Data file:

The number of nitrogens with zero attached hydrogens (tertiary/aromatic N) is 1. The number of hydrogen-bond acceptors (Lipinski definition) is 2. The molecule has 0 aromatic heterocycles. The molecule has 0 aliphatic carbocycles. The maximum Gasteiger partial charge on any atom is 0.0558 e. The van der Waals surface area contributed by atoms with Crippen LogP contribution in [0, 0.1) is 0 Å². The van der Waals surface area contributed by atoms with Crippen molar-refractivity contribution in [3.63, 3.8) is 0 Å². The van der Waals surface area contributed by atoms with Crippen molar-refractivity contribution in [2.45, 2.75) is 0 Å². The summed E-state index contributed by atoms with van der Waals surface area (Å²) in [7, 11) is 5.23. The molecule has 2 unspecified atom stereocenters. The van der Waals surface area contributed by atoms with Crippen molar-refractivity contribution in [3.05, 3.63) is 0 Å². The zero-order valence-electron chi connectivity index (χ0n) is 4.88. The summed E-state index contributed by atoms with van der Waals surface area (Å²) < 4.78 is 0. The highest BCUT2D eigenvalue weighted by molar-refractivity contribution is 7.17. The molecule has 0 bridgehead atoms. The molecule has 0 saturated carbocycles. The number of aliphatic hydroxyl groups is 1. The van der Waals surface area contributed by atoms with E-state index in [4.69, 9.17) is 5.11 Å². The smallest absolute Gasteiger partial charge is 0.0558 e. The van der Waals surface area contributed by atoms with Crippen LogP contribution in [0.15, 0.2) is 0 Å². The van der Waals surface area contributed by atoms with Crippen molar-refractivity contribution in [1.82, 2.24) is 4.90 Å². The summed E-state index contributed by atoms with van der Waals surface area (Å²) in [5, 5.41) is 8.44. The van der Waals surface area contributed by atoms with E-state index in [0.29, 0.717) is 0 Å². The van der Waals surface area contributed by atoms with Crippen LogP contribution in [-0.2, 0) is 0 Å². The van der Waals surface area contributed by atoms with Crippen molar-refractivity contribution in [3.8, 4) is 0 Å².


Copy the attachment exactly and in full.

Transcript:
The number of nitrogens with zero attached hydrogens (tertiary/aromatic N) is 1. The number of hydrogen-bond acceptors (Lipinski definition) is 2. The molecule has 0 aromatic heterocycles. The molecule has 0 aliphatic carbocycles. The maximum Gasteiger partial charge on any atom is 0.0558 e. The van der Waals surface area contributed by atoms with Crippen LogP contribution in [0, 0.1) is 0 Å². The van der Waals surface area contributed by atoms with Crippen molar-refractivity contribution in [3.63, 3.8) is 0 Å². The van der Waals surface area contributed by atoms with Crippen molar-refractivity contribution in [2.45, 2.75) is 0 Å². The summed E-state index contributed by atoms with van der Waals surface area (Å²) in [7, 11) is 5.23. The molecule has 2 unspecified atom stereocenters. The van der Waals surface area contributed by atoms with Crippen molar-refractivity contribution in [3.05, 3.63) is 0 Å². The zero-order valence-electron chi connectivity index (χ0n) is 4.88. The summed E-state index contributed by atoms with van der Waals surface area (Å²) < 4.78 is 0. The highest BCUT2D eigenvalue weighted by molar-refractivity contribution is 7.17. The molecule has 0 bridgehead atoms. The molecule has 0 saturated carbocycles. The number of aliphatic hydroxyl groups is 1. The van der Waals surface area contributed by atoms with E-state index in [4.69, 9.17) is 5.11 Å². The smallest absolute Gasteiger partial charge is 0.0558 e. The van der Waals surface area contributed by atoms with Crippen LogP contribution in [0.15, 0.2) is 0 Å². The van der Waals surface area contributed by atoms with Crippen molar-refractivity contribution in [1.82, 2.24) is 4.90 Å². The summed E-state index contributed by atoms with van der Waals surface area (Å²) in [5, 5.41) is 8.44. The van der Waals surface area contributed by atoms with E-state index in [0.29, 0.717) is 0 Å². The van der Waals surface area contributed by atoms with Crippen LogP contribution in [-0.2, 0) is 0 Å². The van der Waals surface area contributed by atoms with Crippen molar-refractivity contribution in [3.8, 4) is 0 Å².